In 1973, the government established the Endangered Species Act to protect animal species that are on the verge of extinction. In many cases, factors such as destruction of habitat, shifts in climate and disruptions in the food chain are enough to diminish wildlife populations. Even in recent years, despite human attempts to conserve endangered animals, many species have vanished.
In 1989, the golden toad went extinct due to pollution, climate changes, ultraviolet radiation and fungal skin infections. The males possessed a bright golden color, rather than the usual gray or brown skin pigmentation of most toads. Females displayed a variety of skin colors, including yellow and black. The toads inhabited areas of Costa Rica.
The Zanzibar leopard, which inhabited the Zanzibar archipelago of Tanzania, may have met extinction in 1996; however, individuals occasionally report sightings. Due to superstitious beliefs that the leopards belonged to witches, humans ruthlessly hunted the animals. Efforts to save the demonized Zanzibar leopards were not enough to conserve the remaining members of the species.
This species of wild goat went extinct in 2000 when a tree crushed the last remaining female. Before that, widespread hunting practices helped to diminish the number of wild Pyrenean ibex in regions of Spain and the French Pyrenees. In 2009, scientists created a cloned ibex from skin samples; however, the animal died from complications in its lungs.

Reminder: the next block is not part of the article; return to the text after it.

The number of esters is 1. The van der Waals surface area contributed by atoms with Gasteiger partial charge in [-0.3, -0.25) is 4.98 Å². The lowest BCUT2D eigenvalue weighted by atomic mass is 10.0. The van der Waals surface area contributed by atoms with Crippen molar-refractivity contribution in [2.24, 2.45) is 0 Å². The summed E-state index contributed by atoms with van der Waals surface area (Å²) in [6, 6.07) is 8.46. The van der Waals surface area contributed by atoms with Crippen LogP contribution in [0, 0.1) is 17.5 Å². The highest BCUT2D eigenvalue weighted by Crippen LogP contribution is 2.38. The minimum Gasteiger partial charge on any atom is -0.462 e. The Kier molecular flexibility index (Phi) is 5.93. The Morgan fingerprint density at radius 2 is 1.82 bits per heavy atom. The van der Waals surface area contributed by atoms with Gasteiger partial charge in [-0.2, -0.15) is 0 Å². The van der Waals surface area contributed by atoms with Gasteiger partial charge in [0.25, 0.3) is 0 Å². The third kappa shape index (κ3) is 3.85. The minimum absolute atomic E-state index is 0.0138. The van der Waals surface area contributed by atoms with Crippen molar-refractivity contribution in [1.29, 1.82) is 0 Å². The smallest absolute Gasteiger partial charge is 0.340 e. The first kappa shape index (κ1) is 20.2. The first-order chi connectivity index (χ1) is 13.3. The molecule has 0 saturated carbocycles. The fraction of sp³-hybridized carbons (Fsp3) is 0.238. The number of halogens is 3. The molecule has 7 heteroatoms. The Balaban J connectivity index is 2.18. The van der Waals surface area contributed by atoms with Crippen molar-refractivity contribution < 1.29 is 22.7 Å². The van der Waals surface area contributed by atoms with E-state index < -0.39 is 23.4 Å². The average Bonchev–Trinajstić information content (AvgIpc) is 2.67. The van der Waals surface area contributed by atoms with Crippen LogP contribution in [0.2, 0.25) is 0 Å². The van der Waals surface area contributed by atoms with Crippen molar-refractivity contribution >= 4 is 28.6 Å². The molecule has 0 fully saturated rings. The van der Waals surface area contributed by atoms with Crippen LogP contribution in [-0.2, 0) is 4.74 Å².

West African Black Rhinoceros
For decades, poachers hunted West African black rhinoceroses for their horns. The poachers then sold the horns in marketplaces in Asia and Yemen, where people used them to create medicine and daggers. According to an article in "National Geographic," the World Conservation Union declared the species’ extinction in 2006.
Despite its name, the Tasmanian tiger, or thylacine, was a marsupial with a canine appearance. As early as the 1830s, settlers hunted thylacines for a bounty, which the Tasmanian Parliament introduced in an attempt to protect livestock. According to Discovery News, even before the bounty hunters entered the picture, the thylacines faced overwhelming competition posed by dingos. The species finally went extinct in the 1930s.